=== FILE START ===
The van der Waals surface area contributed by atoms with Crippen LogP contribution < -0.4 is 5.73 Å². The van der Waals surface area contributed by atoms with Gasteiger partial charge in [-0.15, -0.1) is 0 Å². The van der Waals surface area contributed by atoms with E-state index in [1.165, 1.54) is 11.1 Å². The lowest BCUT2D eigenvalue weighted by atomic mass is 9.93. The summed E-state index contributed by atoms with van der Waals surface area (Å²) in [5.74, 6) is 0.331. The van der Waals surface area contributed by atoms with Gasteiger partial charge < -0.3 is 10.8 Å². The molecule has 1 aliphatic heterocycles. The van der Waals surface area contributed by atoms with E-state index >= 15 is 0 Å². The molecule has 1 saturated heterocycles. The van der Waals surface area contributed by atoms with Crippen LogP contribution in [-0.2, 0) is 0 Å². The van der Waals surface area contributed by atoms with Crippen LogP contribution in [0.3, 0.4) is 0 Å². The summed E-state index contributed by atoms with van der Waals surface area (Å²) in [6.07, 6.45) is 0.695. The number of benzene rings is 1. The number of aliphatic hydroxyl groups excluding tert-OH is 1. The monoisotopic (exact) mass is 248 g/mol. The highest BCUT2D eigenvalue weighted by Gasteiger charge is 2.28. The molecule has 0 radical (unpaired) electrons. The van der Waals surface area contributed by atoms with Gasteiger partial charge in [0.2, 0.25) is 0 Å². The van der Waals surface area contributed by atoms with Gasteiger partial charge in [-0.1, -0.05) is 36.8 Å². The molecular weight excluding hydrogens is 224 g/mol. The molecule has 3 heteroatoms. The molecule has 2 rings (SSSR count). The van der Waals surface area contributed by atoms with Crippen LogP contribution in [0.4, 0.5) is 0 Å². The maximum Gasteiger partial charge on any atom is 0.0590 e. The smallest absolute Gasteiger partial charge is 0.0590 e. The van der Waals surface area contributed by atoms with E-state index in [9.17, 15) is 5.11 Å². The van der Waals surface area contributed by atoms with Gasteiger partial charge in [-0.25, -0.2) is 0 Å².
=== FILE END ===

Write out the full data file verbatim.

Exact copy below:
The van der Waals surface area contributed by atoms with Crippen LogP contribution < -0.4 is 5.73 Å². The van der Waals surface area contributed by atoms with Gasteiger partial charge in [-0.15, -0.1) is 0 Å². The van der Waals surface area contributed by atoms with E-state index in [1.165, 1.54) is 11.1 Å². The lowest BCUT2D eigenvalue weighted by atomic mass is 9.93. The summed E-state index contributed by atoms with van der Waals surface area (Å²) in [5.74, 6) is 0.331. The van der Waals surface area contributed by atoms with Gasteiger partial charge < -0.3 is 10.8 Å². The molecule has 1 aliphatic heterocycles. The van der Waals surface area contributed by atoms with E-state index >= 15 is 0 Å². The molecule has 1 saturated heterocycles. The van der Waals surface area contributed by atoms with Crippen LogP contribution in [-0.2, 0) is 0 Å². The van der Waals surface area contributed by atoms with Crippen LogP contribution in [0.3, 0.4) is 0 Å². The summed E-state index contributed by atoms with van der Waals surface area (Å²) in [6.07, 6.45) is 0.695. The number of benzene rings is 1. The number of aliphatic hydroxyl groups excluding tert-OH is 1. The monoisotopic (exact) mass is 248 g/mol. The highest BCUT2D eigenvalue weighted by Gasteiger charge is 2.28. The molecule has 0 radical (unpaired) electrons. The van der Waals surface area contributed by atoms with Gasteiger partial charge in [0.2, 0.25) is 0 Å². The van der Waals surface area contributed by atoms with Gasteiger partial charge in [-0.1, -0.05) is 36.8 Å². The molecular weight excluding hydrogens is 224 g/mol. The molecule has 3 heteroatoms. The molecule has 2 rings (SSSR count). The van der Waals surface area contributed by atoms with Crippen LogP contribution in [0.4, 0.5) is 0 Å². The maximum Gasteiger partial charge on any atom is 0.0590 e. The smallest absolute Gasteiger partial charge is 0.0590 e. The van der Waals surface area contributed by atoms with E-state index in [9.17, 15) is 5.11 Å². The van der Waals surface area contributed by atoms with Gasteiger partial charge in [-0.25, -0.2) is 0 Å².